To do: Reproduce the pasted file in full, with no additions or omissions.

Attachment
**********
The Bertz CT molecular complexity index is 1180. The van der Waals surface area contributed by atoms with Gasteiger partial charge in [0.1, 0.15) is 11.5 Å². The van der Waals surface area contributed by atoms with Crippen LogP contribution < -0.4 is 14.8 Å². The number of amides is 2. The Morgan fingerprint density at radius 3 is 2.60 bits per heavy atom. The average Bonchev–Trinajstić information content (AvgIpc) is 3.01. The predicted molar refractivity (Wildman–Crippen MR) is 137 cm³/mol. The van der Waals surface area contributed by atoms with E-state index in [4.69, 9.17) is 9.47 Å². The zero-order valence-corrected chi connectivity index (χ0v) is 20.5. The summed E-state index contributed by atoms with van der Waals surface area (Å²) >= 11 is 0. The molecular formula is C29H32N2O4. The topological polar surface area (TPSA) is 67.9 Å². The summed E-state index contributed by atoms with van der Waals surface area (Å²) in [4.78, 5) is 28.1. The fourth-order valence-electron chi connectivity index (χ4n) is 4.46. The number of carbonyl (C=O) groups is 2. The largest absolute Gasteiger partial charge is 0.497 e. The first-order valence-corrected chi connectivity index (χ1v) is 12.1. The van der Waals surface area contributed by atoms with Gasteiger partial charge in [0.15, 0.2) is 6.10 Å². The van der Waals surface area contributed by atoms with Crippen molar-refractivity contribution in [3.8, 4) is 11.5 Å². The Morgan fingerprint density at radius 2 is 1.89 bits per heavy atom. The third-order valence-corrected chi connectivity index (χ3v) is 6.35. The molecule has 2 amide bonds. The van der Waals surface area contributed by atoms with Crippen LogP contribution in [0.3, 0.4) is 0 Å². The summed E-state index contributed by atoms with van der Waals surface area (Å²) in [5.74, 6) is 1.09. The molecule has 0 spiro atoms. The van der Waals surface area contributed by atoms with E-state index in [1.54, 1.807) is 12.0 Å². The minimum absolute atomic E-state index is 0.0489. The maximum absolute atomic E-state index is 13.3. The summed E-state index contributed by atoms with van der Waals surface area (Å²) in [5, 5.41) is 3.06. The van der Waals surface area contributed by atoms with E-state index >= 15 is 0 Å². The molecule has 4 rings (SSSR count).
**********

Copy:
The Bertz CT molecular complexity index is 1180. The van der Waals surface area contributed by atoms with Gasteiger partial charge in [0.1, 0.15) is 11.5 Å². The van der Waals surface area contributed by atoms with Crippen LogP contribution < -0.4 is 14.8 Å². The number of amides is 2. The Morgan fingerprint density at radius 3 is 2.60 bits per heavy atom. The average Bonchev–Trinajstić information content (AvgIpc) is 3.01. The predicted molar refractivity (Wildman–Crippen MR) is 137 cm³/mol. The van der Waals surface area contributed by atoms with E-state index in [4.69, 9.17) is 9.47 Å². The zero-order valence-corrected chi connectivity index (χ0v) is 20.5. The summed E-state index contributed by atoms with van der Waals surface area (Å²) >= 11 is 0. The molecular formula is C29H32N2O4. The topological polar surface area (TPSA) is 67.9 Å². The summed E-state index contributed by atoms with van der Waals surface area (Å²) in [4.78, 5) is 28.1. The fourth-order valence-electron chi connectivity index (χ4n) is 4.46. The number of carbonyl (C=O) groups is 2. The largest absolute Gasteiger partial charge is 0.497 e. The first-order valence-corrected chi connectivity index (χ1v) is 12.1. The van der Waals surface area contributed by atoms with Gasteiger partial charge in [0.15, 0.2) is 6.10 Å². The van der Waals surface area contributed by atoms with Crippen molar-refractivity contribution in [3.8, 4) is 11.5 Å². The Morgan fingerprint density at radius 2 is 1.89 bits per heavy atom. The third-order valence-corrected chi connectivity index (χ3v) is 6.35. The molecule has 2 amide bonds. The van der Waals surface area contributed by atoms with Crippen LogP contribution in [0.3, 0.4) is 0 Å². The summed E-state index contributed by atoms with van der Waals surface area (Å²) in [5.74, 6) is 1.09. The molecule has 0 spiro atoms. The van der Waals surface area contributed by atoms with E-state index in [1.54, 1.807) is 12.0 Å². The minimum absolute atomic E-state index is 0.0489. The maximum absolute atomic E-state index is 13.3. The summed E-state index contributed by atoms with van der Waals surface area (Å²) in [5, 5.41) is 3.06. The van der Waals surface area contributed by atoms with E-state index >= 15 is 0 Å². The molecule has 4 rings (SSSR count).